.22lr snipinggreenspun.com : LUSENET : MILDOT : One Thread
i was wondering since i have a .22 lr with a high powered scope and harris bipod and i have shot a 4 inch clay at 200 yards with pretty good precision. my quastion is should i be shooting this far with that caliber rifle and if not what caliber should be recommended for that range
-- josh (firstname.lastname@example.org), August 07, 2003
For shooting 200 yards I would recomend a .223 and using heavier, not necesarrily expensive match grade ammo, 69 or 75 grain bullets. A pellet gun and a .22 will teach you the basics of marksmanship but if you would like to extend the range of your shooting you'll have to adopt a new caliber. I shoot .5" groups at 200 yards with my AR open sights with cheapy 55 grain UMC ammo. I have a Bushmaster DCM mode rifle with a Hbar, however ( bit more pricy). I just recently bought this rifle and my friend who shoots competively groups 1.5" or so at 600 yards with his custom AR rifle. The .223 is a fast, flat shooting, and highly accurate round out to 600 yards. I would highly reconmend it for target shooting. If you plan on using a caliber to hunt or kill people, however, you would want a heavier bullet. In which case I would skip buying a .308 (which has its limitations) and go right for the .300 win mag, or personally the .338 Lapua. Because of wind the heavier bullets are not as easily effected at ranges past 600 yards as would the .223. The .308 is more accuate then the 30-06 in my opinion, and is ok for shooting out to 1,000yards. I'd personally get a .300 win mag or .338 if shooting 1,000yards. The .338 has an effective range of 1 mile and still retains enough power to blow down a good sized deer.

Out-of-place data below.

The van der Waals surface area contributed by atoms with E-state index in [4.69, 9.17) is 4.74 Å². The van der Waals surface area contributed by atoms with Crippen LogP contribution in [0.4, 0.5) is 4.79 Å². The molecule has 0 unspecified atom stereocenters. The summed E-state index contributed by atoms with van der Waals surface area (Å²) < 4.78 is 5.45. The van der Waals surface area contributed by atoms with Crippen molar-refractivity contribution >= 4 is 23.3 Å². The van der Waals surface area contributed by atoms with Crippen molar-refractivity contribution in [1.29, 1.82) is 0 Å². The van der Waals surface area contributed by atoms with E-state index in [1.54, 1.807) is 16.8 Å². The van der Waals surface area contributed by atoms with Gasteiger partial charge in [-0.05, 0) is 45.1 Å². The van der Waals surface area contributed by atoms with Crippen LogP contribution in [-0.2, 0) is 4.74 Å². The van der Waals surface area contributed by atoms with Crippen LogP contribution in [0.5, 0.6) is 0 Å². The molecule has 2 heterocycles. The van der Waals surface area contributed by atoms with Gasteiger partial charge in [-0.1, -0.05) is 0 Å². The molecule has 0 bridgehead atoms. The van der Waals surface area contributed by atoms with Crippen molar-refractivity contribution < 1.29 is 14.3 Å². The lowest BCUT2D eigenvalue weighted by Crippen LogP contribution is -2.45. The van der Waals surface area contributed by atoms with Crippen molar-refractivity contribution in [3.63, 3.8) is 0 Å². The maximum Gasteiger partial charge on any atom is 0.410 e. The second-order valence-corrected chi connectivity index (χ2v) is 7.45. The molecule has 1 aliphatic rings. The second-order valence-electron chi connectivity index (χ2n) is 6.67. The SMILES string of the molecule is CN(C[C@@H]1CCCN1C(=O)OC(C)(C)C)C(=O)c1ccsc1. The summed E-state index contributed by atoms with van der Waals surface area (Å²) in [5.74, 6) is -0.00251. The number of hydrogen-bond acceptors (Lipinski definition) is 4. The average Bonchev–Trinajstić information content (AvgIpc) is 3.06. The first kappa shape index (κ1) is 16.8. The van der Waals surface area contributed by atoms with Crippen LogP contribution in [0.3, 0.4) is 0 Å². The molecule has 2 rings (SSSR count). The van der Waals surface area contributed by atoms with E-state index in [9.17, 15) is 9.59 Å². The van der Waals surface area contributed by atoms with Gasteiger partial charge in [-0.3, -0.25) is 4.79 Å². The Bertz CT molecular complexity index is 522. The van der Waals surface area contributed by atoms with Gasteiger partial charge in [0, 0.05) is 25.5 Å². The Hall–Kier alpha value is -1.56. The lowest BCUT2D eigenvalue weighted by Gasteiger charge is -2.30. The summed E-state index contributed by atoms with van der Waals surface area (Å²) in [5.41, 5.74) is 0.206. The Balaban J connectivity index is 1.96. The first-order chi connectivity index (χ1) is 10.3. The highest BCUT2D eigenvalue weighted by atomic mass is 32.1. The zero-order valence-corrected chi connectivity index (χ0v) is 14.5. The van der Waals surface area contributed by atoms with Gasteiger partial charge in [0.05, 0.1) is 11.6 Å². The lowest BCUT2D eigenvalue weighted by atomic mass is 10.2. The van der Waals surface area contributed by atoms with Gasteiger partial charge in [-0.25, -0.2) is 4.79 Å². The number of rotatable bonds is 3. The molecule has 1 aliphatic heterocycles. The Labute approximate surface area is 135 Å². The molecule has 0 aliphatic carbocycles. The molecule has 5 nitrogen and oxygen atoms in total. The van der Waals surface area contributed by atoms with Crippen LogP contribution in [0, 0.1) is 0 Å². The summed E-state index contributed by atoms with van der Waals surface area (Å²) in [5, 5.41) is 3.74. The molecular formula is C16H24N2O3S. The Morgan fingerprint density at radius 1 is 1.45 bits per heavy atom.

-- Greg Gauvin (GregoryGauvin@snet.net), February 17, 2004.
In my early fifties I noticed a significant drop off in my shooting, largely because I wasn't spending enough time shooting. I purchased a couple of high-end airguns ($600 & $1400) and re-learned to shoot. The results were un-believable. Air-gunning requires attention to the smallest detail in technique and this pays off in spades. And I'm hardly a rookie, having harvested over 200 whitetail bucks. Ive taught a number of youths over the years, now, and the ones who can shoot an air gun can shoot anything. Those that can't are average at best on any rimfire or centerfire.
-- Dennis Harnden (email@example.com), December 02, 2003.